Graduate presents research at social work conference

Over the 16th – 18th September, Hallam graduate Kiri Smith attended and presented at the Joint University Council Public Administration Conference 2019: Public Administration and Social Work at the Margins. The conference saw academics gathering to share and explore developments in the field of public administration and social work. The focus of this year’s conference was on austerity and Brexit.

Here’s Kiri describing her experience at the conference . . .

Can you explain your reasons for attending the conference?

When I chose my dissertation topic I wanted the research to be applicable. By sharing my research in an academic area, I felt I might be able to highlight the need for poverty-aware teaching amongst social work education practitioners.

Kiri Smith

Can you tell us a little bit more about your research on social work education and poverty?

In order to provide a baseline indicator of knowledge, I researched social work student perceptions and understanding of poverty. I found that the predominant definition of poverty given by students actually amounted to a description of destitution, with very little understanding of the impact of relative poverty. Whilst most students believed that poverty is caused by structural, economic factors, there was still a stigmatising of and distancing from poverty. In the light of this, I recommended that the impact of poverty on service users needs to be more explicitly included within the social work curriculum and that students should be enabled to explore and examine their own attitudes towards and assumptions about poverty.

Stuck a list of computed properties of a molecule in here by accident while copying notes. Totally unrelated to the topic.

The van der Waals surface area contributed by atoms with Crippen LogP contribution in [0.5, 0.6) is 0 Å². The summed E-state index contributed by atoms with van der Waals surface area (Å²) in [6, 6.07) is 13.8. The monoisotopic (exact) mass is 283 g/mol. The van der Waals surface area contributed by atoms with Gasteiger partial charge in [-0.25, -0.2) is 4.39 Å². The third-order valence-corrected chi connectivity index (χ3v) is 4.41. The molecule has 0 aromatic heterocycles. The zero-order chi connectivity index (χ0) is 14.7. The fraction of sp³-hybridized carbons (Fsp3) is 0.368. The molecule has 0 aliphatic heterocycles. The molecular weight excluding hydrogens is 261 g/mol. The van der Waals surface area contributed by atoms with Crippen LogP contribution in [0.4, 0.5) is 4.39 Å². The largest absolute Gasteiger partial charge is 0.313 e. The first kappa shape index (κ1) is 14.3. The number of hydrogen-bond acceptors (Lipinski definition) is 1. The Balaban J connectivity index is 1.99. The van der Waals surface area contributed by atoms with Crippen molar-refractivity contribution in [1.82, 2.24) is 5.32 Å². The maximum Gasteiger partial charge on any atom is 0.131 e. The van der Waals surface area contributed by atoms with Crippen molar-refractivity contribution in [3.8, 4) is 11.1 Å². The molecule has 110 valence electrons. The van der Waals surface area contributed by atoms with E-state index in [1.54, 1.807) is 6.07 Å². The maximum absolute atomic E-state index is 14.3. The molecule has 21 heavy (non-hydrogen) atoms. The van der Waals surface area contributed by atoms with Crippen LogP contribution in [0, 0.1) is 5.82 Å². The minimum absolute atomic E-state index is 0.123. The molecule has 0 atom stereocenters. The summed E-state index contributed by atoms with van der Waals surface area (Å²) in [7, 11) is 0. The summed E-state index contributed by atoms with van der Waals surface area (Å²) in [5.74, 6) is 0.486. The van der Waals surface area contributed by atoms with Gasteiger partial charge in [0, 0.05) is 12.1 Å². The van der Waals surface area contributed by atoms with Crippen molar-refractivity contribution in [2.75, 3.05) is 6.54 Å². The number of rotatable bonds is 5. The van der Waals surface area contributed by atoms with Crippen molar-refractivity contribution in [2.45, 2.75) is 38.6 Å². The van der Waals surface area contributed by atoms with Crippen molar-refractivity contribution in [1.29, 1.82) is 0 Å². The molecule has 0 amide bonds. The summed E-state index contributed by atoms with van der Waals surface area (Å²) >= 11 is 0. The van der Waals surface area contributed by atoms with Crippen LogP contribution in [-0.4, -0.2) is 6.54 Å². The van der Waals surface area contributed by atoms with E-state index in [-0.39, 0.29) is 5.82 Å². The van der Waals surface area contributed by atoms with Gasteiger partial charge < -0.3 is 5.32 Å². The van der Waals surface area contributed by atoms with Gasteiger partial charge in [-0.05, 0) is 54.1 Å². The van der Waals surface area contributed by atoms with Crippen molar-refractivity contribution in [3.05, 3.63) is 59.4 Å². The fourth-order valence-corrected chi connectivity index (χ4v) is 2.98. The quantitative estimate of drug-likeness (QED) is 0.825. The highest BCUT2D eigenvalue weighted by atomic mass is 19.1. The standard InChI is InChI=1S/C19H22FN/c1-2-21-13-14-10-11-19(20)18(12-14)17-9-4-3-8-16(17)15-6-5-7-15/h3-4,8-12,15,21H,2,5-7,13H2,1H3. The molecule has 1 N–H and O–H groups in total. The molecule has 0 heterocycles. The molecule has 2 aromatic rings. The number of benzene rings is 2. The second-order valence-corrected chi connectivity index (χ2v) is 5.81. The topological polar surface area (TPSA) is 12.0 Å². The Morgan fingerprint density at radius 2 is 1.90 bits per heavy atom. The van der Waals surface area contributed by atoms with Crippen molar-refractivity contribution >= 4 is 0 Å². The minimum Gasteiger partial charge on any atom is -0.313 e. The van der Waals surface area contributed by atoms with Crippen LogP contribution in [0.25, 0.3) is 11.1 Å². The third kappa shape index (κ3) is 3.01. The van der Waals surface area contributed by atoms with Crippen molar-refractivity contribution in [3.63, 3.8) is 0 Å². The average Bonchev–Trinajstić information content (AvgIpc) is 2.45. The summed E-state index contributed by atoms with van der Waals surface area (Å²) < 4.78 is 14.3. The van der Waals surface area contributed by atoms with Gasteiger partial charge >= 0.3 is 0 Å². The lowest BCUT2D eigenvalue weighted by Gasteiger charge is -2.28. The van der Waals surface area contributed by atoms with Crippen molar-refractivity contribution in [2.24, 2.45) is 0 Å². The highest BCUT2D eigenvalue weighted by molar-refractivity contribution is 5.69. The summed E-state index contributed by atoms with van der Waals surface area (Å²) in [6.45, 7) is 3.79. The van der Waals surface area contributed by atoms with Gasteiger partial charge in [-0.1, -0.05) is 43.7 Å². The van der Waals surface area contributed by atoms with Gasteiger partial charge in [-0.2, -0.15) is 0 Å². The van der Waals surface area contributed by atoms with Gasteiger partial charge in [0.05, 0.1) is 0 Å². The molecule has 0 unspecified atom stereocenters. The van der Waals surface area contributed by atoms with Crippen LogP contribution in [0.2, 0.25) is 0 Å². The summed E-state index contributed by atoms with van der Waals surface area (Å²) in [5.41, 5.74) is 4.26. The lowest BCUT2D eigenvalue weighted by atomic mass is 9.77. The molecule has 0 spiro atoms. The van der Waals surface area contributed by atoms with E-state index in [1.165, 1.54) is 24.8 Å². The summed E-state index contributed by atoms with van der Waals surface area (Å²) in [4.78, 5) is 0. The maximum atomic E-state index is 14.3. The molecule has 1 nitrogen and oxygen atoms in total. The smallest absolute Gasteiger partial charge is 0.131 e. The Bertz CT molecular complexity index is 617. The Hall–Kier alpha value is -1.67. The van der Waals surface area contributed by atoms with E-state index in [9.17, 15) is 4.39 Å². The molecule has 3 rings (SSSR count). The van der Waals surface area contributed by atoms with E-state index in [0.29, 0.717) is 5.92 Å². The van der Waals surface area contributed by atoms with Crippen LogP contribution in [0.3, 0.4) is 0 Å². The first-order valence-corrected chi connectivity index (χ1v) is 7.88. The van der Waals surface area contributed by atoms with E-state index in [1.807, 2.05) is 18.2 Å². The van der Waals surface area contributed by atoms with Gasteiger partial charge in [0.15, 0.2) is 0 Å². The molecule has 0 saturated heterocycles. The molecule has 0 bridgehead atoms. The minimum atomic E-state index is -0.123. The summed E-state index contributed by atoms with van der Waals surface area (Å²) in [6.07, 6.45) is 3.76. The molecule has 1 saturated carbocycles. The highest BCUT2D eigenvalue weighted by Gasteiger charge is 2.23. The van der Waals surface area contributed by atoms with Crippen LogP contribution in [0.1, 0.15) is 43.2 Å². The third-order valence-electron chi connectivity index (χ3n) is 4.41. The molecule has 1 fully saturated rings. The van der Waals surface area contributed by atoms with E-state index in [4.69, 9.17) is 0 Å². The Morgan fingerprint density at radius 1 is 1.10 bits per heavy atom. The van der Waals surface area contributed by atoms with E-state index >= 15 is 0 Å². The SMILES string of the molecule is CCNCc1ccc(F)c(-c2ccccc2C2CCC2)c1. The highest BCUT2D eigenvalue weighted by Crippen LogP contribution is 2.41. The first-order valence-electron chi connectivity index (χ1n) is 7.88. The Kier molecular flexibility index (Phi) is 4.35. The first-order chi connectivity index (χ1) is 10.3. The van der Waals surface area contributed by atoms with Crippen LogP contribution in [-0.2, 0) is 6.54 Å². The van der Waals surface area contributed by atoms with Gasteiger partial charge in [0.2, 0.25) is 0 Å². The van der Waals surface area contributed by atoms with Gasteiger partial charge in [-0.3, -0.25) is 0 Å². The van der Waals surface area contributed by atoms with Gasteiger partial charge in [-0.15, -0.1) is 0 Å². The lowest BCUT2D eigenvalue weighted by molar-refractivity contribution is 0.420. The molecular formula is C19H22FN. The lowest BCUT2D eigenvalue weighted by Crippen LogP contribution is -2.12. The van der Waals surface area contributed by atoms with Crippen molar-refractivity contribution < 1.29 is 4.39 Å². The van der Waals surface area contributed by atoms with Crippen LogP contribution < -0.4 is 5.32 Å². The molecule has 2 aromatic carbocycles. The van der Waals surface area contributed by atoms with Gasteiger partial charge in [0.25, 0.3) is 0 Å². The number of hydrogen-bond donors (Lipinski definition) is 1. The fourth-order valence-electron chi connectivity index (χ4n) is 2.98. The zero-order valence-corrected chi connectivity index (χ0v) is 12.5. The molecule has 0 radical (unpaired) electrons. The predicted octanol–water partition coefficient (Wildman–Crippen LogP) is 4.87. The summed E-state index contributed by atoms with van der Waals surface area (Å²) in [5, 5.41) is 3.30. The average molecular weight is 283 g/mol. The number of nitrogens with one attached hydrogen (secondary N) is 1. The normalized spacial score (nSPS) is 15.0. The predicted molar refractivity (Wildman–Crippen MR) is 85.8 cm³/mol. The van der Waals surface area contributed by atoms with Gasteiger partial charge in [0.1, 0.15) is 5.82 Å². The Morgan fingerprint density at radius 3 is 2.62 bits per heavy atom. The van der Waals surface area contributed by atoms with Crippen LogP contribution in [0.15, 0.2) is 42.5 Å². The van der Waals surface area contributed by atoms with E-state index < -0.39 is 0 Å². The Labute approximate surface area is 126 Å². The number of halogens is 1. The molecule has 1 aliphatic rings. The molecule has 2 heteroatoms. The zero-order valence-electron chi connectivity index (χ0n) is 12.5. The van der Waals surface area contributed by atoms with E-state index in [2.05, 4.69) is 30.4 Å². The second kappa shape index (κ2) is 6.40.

How did you find the experience of presenting your research?

Nerve-wracking! But not as scary as being included in the subsequent panel discussion. Fortunately, the atmosphere was supportive and encouraging. And the questions asked have helped me make connections to other relevant ideas – so much food for thought!

What impact do you hope your research will have?

Hopefully my research might influence the social work curriculum at Hallam. The British Association of Social Workers (BASW) has just launched poverty-awareness guidelines for social work practitioners – my research seems to indicate that this approach should be shared with all social work students. My feelings are that if social work practitioners don’t recognise poverty unless it’s destitution, there’s a danger of missing a significant factor that influences every aspect of a service user’s life.

And finally, what happens next?

I’m currently a child protection social worker, which is quite busy! But I’d be excited to develop poverty-awareness workshops both for students and practitioners – and maybe explore some action research with service users.

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